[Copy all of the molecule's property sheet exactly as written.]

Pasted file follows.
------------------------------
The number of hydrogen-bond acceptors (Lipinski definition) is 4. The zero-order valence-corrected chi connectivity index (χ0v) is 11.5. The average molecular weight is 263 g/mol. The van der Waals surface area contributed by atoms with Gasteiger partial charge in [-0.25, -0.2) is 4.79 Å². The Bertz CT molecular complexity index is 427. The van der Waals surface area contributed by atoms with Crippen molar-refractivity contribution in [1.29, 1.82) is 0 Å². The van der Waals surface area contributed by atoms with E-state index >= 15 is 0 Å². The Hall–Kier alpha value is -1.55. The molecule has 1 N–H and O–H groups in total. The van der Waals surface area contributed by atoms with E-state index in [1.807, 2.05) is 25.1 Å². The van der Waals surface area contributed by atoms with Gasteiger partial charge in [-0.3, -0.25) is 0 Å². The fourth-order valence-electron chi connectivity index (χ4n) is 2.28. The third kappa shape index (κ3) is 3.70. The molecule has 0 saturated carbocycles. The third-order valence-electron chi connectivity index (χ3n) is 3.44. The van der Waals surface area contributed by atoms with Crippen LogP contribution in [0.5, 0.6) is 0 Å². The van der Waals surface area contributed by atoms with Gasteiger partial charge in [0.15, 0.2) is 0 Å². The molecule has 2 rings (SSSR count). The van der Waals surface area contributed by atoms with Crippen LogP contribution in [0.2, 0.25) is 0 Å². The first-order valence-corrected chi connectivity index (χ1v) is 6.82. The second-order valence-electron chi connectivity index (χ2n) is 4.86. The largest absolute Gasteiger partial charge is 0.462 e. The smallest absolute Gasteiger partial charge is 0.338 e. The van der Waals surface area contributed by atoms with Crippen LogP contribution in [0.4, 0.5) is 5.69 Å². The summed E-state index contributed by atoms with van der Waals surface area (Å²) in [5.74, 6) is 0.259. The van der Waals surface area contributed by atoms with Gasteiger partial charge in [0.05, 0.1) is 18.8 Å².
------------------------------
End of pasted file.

The number of hydrogen-bond acceptors (Lipinski definition) is 4. The zero-order valence-corrected chi connectivity index (χ0v) is 11.5. The average molecular weight is 263 g/mol. The van der Waals surface area contributed by atoms with Gasteiger partial charge in [-0.25, -0.2) is 4.79 Å². The Bertz CT molecular complexity index is 427. The van der Waals surface area contributed by atoms with Crippen molar-refractivity contribution in [1.29, 1.82) is 0 Å². The van der Waals surface area contributed by atoms with E-state index >= 15 is 0 Å². The Hall–Kier alpha value is -1.55. The molecule has 1 N–H and O–H groups in total. The van der Waals surface area contributed by atoms with E-state index in [1.807, 2.05) is 25.1 Å². The van der Waals surface area contributed by atoms with Gasteiger partial charge in [-0.3, -0.25) is 0 Å². The fourth-order valence-electron chi connectivity index (χ4n) is 2.28. The third kappa shape index (κ3) is 3.70. The molecule has 0 saturated carbocycles. The third-order valence-electron chi connectivity index (χ3n) is 3.44. The van der Waals surface area contributed by atoms with Crippen LogP contribution in [0.5, 0.6) is 0 Å². The van der Waals surface area contributed by atoms with Gasteiger partial charge in [0.15, 0.2) is 0 Å². The molecule has 2 rings (SSSR count). The van der Waals surface area contributed by atoms with Crippen LogP contribution in [0.2, 0.25) is 0 Å². The first-order valence-corrected chi connectivity index (χ1v) is 6.82. The second-order valence-electron chi connectivity index (χ2n) is 4.86. The largest absolute Gasteiger partial charge is 0.462 e. The smallest absolute Gasteiger partial charge is 0.338 e. The van der Waals surface area contributed by atoms with Crippen LogP contribution in [0.4, 0.5) is 5.69 Å². The summed E-state index contributed by atoms with van der Waals surface area (Å²) in [5.74, 6) is 0.259. The van der Waals surface area contributed by atoms with Gasteiger partial charge in [0.05, 0.1) is 18.8 Å².